Essential oil inhalation is a holistic and economic treatment for the alleviation of anxiety. Whether this
effect is of a psychological or physiological basis has been in dispute since the beginnings of ‘modern’
medicine. Many would argue that any effects felt are simply psychological, a ‘placebo’ effect, as if the
individual believes the treatment will aid them it does.
Essential oils are volatile liquids composed mainly of terpenes, derived from aromatic plant material by
steam distillation or mechanical expression1. Commonly used in medicine up until the 20th century, post-
20th century they became confined to usage as preservatives and flavour enhancers.
However, a group of researchers in China2 has identified evidence that there may indeed be a
physiological effect from the inhalation of essential oils. The scientists identified a global change in
the metabolic profile of rats exposed to a prepared mixture of Lavandula angustifolia (lavender), Salvia
sclarea (clary sage), Santalum album(sandlewood) and Citrus sinensis (orange fruit). The treated rats were
exposed for a period of ten days to the aroma and then the behavioural effects tested by the elevated
plus maze (EPM) test. The EPM test is well-documented in the testing of drugs designed for the treatment
of stress-related disorders.
The metabolite profile of the rats was measured by analysing the global levels of compounds within
brain tissue and urine samples, comparing the metabolic profiles of treated and untreated rats. Gas
chromatography coupled to time–of–flight mass spectroscopy (GC–TOF-MS) was used to identify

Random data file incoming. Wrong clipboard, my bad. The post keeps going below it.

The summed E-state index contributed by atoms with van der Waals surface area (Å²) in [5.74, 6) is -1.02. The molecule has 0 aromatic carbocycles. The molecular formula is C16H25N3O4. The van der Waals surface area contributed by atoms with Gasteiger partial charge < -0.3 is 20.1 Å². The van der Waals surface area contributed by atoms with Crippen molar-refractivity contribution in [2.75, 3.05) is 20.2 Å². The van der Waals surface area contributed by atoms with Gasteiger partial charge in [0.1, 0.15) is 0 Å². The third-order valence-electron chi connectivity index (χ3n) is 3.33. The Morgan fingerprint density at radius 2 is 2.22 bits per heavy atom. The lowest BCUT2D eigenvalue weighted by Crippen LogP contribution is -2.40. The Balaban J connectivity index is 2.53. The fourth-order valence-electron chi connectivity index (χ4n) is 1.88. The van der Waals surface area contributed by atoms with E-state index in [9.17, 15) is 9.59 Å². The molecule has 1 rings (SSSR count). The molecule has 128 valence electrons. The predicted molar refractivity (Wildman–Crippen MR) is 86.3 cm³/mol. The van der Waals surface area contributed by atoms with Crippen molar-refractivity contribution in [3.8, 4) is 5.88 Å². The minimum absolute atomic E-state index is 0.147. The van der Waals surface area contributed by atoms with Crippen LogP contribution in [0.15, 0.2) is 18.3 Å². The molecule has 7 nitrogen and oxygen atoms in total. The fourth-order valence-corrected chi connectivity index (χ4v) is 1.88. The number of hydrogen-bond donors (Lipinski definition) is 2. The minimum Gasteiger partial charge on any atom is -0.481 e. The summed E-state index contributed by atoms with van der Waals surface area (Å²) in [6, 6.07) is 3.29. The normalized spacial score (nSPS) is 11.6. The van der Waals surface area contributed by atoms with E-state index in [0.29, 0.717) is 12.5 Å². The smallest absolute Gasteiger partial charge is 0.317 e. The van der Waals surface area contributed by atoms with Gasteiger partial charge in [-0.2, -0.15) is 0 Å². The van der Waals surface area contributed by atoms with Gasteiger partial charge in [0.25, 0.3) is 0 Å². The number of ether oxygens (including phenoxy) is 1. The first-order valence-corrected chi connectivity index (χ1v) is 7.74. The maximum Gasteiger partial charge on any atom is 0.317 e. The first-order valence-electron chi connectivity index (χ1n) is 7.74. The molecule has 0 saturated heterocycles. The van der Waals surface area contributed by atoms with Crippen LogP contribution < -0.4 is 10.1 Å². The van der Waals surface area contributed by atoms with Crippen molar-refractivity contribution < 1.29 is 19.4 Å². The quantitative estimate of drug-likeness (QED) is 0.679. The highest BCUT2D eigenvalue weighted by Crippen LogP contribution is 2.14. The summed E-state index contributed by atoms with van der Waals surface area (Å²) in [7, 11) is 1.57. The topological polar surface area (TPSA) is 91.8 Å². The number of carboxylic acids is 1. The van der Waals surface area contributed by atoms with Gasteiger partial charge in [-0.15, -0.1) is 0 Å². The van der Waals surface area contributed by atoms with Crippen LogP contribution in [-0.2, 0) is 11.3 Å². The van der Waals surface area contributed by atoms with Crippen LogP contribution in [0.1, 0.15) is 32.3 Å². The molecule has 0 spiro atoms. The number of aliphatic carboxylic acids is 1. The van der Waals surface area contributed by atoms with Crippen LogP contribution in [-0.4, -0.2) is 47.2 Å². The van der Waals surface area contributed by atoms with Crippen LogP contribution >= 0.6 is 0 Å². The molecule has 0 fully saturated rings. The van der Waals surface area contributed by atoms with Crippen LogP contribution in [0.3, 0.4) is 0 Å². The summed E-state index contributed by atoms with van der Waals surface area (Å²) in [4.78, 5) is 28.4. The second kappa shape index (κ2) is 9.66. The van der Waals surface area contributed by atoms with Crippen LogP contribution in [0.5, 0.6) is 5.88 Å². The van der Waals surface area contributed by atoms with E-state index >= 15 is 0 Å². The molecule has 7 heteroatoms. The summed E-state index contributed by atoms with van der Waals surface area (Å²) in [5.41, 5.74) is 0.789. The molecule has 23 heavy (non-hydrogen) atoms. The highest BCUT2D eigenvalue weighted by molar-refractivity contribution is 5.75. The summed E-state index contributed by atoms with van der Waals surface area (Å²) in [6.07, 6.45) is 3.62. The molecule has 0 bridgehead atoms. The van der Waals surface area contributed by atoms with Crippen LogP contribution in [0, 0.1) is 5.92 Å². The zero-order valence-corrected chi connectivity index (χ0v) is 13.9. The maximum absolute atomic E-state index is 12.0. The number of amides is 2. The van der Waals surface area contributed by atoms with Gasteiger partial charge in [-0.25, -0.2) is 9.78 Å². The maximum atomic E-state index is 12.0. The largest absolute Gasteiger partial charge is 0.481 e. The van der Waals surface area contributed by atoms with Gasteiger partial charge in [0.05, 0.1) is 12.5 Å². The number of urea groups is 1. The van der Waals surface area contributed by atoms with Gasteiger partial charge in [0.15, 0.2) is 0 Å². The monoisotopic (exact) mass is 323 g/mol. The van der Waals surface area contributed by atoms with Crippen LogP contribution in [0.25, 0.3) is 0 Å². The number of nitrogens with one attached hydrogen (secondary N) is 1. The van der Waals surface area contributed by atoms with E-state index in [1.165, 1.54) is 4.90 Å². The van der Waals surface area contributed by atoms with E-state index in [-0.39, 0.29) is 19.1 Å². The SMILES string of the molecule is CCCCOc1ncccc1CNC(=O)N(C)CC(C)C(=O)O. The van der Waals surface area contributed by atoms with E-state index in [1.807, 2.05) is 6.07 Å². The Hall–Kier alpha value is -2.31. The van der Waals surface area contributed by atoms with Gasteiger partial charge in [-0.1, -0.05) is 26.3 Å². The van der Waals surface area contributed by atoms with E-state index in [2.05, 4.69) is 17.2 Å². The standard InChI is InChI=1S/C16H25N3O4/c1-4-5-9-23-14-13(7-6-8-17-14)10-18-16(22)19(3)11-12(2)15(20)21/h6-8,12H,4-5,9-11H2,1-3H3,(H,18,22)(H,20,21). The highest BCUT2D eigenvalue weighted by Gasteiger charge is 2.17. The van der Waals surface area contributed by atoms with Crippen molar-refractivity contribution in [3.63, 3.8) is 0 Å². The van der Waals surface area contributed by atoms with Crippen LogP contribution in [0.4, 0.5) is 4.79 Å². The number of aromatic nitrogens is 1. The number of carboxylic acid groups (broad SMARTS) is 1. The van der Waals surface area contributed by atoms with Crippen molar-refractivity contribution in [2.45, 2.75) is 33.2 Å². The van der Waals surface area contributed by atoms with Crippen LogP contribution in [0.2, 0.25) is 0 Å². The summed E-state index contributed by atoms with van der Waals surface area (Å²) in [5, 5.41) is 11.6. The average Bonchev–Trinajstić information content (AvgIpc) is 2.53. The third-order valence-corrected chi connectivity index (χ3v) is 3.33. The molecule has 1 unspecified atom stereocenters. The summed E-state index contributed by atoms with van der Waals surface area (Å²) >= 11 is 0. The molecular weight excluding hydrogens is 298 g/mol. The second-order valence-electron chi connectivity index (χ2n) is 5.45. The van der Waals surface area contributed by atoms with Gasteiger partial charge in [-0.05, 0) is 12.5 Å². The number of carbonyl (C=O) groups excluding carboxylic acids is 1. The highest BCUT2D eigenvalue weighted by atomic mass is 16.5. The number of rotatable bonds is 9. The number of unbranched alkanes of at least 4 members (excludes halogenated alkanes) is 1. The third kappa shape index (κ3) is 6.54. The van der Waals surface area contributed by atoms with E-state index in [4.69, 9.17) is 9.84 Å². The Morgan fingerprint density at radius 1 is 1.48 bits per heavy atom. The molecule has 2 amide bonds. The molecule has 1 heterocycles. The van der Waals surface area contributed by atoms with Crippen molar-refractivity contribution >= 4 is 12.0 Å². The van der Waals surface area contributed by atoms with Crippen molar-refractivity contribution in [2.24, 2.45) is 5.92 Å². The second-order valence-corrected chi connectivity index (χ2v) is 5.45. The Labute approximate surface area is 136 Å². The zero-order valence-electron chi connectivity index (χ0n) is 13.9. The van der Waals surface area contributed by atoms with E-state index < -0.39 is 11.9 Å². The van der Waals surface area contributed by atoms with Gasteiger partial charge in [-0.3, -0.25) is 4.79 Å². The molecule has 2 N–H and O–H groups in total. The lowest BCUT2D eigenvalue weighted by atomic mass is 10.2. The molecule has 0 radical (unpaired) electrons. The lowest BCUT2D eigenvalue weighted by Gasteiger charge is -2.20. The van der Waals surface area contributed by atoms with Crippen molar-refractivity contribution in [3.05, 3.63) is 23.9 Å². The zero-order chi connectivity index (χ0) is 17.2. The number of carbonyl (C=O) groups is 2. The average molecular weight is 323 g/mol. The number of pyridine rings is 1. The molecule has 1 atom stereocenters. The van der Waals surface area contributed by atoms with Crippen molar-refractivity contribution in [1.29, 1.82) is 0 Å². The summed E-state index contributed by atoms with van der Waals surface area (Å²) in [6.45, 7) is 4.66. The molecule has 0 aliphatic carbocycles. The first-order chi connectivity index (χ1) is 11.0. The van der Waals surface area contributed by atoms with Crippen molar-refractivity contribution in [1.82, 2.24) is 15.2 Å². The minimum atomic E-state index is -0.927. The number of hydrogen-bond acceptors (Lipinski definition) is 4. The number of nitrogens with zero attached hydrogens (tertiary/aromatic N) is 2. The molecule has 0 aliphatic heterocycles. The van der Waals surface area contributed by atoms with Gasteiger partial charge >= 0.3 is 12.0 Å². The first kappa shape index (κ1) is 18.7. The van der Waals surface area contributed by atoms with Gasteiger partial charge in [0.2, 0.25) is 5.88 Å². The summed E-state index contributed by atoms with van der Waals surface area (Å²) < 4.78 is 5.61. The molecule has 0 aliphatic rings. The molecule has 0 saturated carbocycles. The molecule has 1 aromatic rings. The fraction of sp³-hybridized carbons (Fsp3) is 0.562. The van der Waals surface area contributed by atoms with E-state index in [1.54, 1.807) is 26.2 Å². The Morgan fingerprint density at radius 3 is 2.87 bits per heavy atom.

compound levels differentially expressed following exposure to the prepared aromas.
The rats exposed to the aroma experienced weight gain and experienced a greater level of calm
compared with control rats when tested. It was found that there were 50 metabolites differentially
expressed in the brain tissue compared with 17 metabolites in the urine samples. There were also
lower levels of neurotransmitter and carbohydrates within the brain
tissue following aroma exposure compared to controls. This
indicated a change in the levels of metabolites in the brain, coconcurrent
with an increased level of calm.
It is hoped that in the future, that this research will highlight new
targets for the development of drugs aimed at the treatment of
anxiety‑related disorders and that the mechanistic understanding may
be further elucidated. However, further study is required to
validate the findings in humans.
1. National Cancer Institute (USA), (www.cancer.gov).
2. Guoxian Xie et al, PLOS ONE, 7(9), (2012).
This story originally appeared in The Column. Click here to view that issue.